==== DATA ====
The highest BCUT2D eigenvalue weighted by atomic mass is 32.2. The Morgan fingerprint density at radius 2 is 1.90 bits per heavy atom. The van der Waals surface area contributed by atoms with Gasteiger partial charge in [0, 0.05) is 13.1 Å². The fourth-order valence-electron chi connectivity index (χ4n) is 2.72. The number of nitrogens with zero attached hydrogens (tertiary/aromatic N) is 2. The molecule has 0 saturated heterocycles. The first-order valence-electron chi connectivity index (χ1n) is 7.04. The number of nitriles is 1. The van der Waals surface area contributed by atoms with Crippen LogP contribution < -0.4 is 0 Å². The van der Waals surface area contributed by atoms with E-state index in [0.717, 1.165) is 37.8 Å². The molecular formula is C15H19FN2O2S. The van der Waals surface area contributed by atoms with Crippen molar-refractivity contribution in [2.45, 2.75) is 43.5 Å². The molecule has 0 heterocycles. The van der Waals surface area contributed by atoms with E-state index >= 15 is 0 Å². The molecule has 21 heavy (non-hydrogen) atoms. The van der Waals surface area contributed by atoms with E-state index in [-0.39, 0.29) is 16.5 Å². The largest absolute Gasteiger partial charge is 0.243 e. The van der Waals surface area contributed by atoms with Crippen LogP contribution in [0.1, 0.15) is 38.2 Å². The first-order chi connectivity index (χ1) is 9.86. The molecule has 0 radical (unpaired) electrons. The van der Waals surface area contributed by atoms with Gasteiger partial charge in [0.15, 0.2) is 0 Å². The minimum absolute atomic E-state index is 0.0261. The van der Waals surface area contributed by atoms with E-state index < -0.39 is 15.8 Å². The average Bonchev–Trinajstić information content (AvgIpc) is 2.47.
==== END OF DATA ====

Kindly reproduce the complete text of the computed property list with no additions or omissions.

The highest BCUT2D eigenvalue weighted by atomic mass is 32.2. The Morgan fingerprint density at radius 2 is 1.90 bits per heavy atom. The van der Waals surface area contributed by atoms with Gasteiger partial charge in [0, 0.05) is 13.1 Å². The fourth-order valence-electron chi connectivity index (χ4n) is 2.72. The number of nitrogens with zero attached hydrogens (tertiary/aromatic N) is 2. The molecule has 0 saturated heterocycles. The first-order valence-electron chi connectivity index (χ1n) is 7.04. The number of nitriles is 1. The van der Waals surface area contributed by atoms with Crippen LogP contribution < -0.4 is 0 Å². The van der Waals surface area contributed by atoms with E-state index in [0.717, 1.165) is 37.8 Å². The molecular formula is C15H19FN2O2S. The van der Waals surface area contributed by atoms with Crippen molar-refractivity contribution in [2.45, 2.75) is 43.5 Å². The molecule has 0 heterocycles. The van der Waals surface area contributed by atoms with E-state index >= 15 is 0 Å². The molecule has 21 heavy (non-hydrogen) atoms. The van der Waals surface area contributed by atoms with E-state index in [-0.39, 0.29) is 16.5 Å². The largest absolute Gasteiger partial charge is 0.243 e. The van der Waals surface area contributed by atoms with Crippen LogP contribution in [0.1, 0.15) is 38.2 Å². The first-order chi connectivity index (χ1) is 9.86. The molecule has 0 radical (unpaired) electrons. The van der Waals surface area contributed by atoms with Gasteiger partial charge in [0.15, 0.2) is 0 Å². The minimum absolute atomic E-state index is 0.0261. The van der Waals surface area contributed by atoms with E-state index < -0.39 is 15.8 Å². The average Bonchev–Trinajstić information content (AvgIpc) is 2.47.